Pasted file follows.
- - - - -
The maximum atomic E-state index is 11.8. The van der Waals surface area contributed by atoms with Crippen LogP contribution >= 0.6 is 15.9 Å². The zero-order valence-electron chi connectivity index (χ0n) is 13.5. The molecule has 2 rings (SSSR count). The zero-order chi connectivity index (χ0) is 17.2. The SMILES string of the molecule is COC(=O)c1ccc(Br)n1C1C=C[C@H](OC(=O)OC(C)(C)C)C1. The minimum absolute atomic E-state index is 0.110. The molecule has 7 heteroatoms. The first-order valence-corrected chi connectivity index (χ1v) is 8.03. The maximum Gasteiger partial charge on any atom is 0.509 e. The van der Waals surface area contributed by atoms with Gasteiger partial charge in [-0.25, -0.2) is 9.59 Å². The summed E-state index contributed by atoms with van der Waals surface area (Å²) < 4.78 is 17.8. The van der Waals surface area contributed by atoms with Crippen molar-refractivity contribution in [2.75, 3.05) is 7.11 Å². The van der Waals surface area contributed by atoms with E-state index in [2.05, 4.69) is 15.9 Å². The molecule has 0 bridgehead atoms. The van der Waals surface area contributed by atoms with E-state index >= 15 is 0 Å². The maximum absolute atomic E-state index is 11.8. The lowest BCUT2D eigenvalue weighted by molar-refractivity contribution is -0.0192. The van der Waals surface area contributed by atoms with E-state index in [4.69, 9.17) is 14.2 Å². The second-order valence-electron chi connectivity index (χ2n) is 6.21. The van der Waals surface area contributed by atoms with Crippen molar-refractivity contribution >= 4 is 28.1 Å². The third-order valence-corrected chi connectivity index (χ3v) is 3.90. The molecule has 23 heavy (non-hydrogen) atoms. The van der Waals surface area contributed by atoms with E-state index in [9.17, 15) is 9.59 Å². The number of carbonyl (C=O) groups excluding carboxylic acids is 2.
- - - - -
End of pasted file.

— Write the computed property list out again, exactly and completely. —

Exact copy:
The maximum atomic E-state index is 11.8. The van der Waals surface area contributed by atoms with Crippen LogP contribution >= 0.6 is 15.9 Å². The zero-order valence-electron chi connectivity index (χ0n) is 13.5. The molecule has 2 rings (SSSR count). The zero-order chi connectivity index (χ0) is 17.2. The SMILES string of the molecule is COC(=O)c1ccc(Br)n1C1C=C[C@H](OC(=O)OC(C)(C)C)C1. The minimum absolute atomic E-state index is 0.110. The molecule has 7 heteroatoms. The first-order valence-corrected chi connectivity index (χ1v) is 8.03. The maximum Gasteiger partial charge on any atom is 0.509 e. The van der Waals surface area contributed by atoms with Gasteiger partial charge in [-0.25, -0.2) is 9.59 Å². The summed E-state index contributed by atoms with van der Waals surface area (Å²) < 4.78 is 17.8. The van der Waals surface area contributed by atoms with Crippen molar-refractivity contribution in [2.75, 3.05) is 7.11 Å². The van der Waals surface area contributed by atoms with E-state index in [2.05, 4.69) is 15.9 Å². The molecule has 0 bridgehead atoms. The van der Waals surface area contributed by atoms with E-state index >= 15 is 0 Å². The maximum absolute atomic E-state index is 11.8. The lowest BCUT2D eigenvalue weighted by molar-refractivity contribution is -0.0192. The van der Waals surface area contributed by atoms with E-state index in [4.69, 9.17) is 14.2 Å². The second-order valence-electron chi connectivity index (χ2n) is 6.21. The van der Waals surface area contributed by atoms with Crippen molar-refractivity contribution >= 4 is 28.1 Å². The third-order valence-corrected chi connectivity index (χ3v) is 3.90. The molecule has 23 heavy (non-hydrogen) atoms. The van der Waals surface area contributed by atoms with E-state index in [9.17, 15) is 9.59 Å². The number of carbonyl (C=O) groups excluding carboxylic acids is 2.